BlackBerry Q2 Results Just About as Awful as Expected

Published on September 27, 2013
by Jason Del Rey


No huge surprises here: BlackBerry’s second-quarter fiscal 2014 earnings report is in, and it’s just about as bad as BlackBerry warned last week, when it announced preliminary results and layoffs for 4,500 employees.

Revenue for the quarter was about $1.6 billion, a 49 percent drop from the $3.1 billion it registered last quarter, as the company had indicated it would be in last week’s guidance; prior to that, Wall Street had been expecting revenue of $3.04 billion.

The company’s adjusted loss from continuing operations, however, was slightly better than Wall Street estimates, on average: $248 million, or 47 cents a share, which was on the low side of the 47-cent-to-51-cent range that BlackBerry had warned of last week. Wall Street analysts were expecting a loss of 49 cents a share.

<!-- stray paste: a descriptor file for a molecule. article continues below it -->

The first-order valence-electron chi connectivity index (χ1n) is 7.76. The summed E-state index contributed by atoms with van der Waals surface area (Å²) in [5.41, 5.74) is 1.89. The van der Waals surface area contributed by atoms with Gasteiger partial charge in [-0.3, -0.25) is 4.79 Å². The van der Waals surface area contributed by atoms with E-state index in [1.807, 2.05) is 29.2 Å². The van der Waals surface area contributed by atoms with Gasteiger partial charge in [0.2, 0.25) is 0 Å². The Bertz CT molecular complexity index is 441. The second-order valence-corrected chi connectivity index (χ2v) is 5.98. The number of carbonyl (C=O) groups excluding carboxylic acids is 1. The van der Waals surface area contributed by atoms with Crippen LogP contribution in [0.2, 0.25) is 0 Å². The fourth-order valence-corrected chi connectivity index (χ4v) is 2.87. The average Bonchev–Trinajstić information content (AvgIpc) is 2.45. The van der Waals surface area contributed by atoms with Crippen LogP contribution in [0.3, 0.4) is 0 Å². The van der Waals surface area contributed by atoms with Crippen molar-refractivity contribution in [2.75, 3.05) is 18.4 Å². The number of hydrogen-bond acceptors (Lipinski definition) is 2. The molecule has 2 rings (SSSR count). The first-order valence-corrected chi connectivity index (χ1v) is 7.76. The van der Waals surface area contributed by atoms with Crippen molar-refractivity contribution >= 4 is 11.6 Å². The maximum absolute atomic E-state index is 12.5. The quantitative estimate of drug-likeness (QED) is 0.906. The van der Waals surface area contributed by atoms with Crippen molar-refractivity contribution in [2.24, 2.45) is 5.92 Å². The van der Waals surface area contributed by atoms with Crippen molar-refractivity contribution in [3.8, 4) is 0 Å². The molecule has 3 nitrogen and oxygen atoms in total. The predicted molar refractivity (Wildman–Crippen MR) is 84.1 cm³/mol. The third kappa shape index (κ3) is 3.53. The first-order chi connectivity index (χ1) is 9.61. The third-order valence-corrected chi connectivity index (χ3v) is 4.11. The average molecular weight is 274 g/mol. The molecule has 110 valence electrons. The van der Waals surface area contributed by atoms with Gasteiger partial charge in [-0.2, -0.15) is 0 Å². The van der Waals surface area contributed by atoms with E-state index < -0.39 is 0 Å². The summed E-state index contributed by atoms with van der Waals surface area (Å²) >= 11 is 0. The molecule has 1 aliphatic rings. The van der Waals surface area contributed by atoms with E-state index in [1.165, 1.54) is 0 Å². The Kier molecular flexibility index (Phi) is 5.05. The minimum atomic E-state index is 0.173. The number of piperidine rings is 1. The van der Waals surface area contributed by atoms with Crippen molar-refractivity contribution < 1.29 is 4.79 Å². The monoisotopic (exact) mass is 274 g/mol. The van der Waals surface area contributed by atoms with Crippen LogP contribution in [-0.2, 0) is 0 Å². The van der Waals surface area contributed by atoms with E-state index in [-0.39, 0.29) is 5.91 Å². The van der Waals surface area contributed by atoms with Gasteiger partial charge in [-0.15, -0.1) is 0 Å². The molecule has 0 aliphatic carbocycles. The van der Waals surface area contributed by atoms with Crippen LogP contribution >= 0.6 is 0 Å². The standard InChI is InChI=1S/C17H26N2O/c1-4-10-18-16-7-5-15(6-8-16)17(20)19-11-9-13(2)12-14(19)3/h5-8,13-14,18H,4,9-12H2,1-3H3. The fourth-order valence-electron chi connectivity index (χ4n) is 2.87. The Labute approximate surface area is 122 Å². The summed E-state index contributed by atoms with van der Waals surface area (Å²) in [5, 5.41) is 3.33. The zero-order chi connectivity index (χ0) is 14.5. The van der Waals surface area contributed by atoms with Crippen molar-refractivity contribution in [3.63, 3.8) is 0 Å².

The company’s GAAP loss from continuing operations was $965 million, including a giant, mostly non-cash charge of $934 million related to poor sales of its new Z10 phone.

“We understand how some of the activities we are going through create uncertainty, but we remain a financially strong company with $2.6 billion in cash and no debt,” CEO Thorsten Heins said in a statement. “We are focused on our targeted markets, and are committed to completing our transition quickly in order to establish a more focused and efficient company.”

This will most likely be all the news from the company today, since it said earlier this week that it would cancel the earnings call it usually holds with Wall Street analysts.

But it should be an eventful next month for the erstwhile smartphone innovator. Earlier this week, BlackBerry signed a letter of intent to sell its business for $4.7 billion, or $9 a share, to a consortium led by Fairfax Financial Holdings, which currently owns about 10 percent of the company.

Still, that is not a binding agreement and may not be until Nov. 4, the two sides said last week. In the meantime, BlackBerry is free to entertain other offers, though it would have to give Fairfax a $157 million payout if it finds and accepts another proposal.

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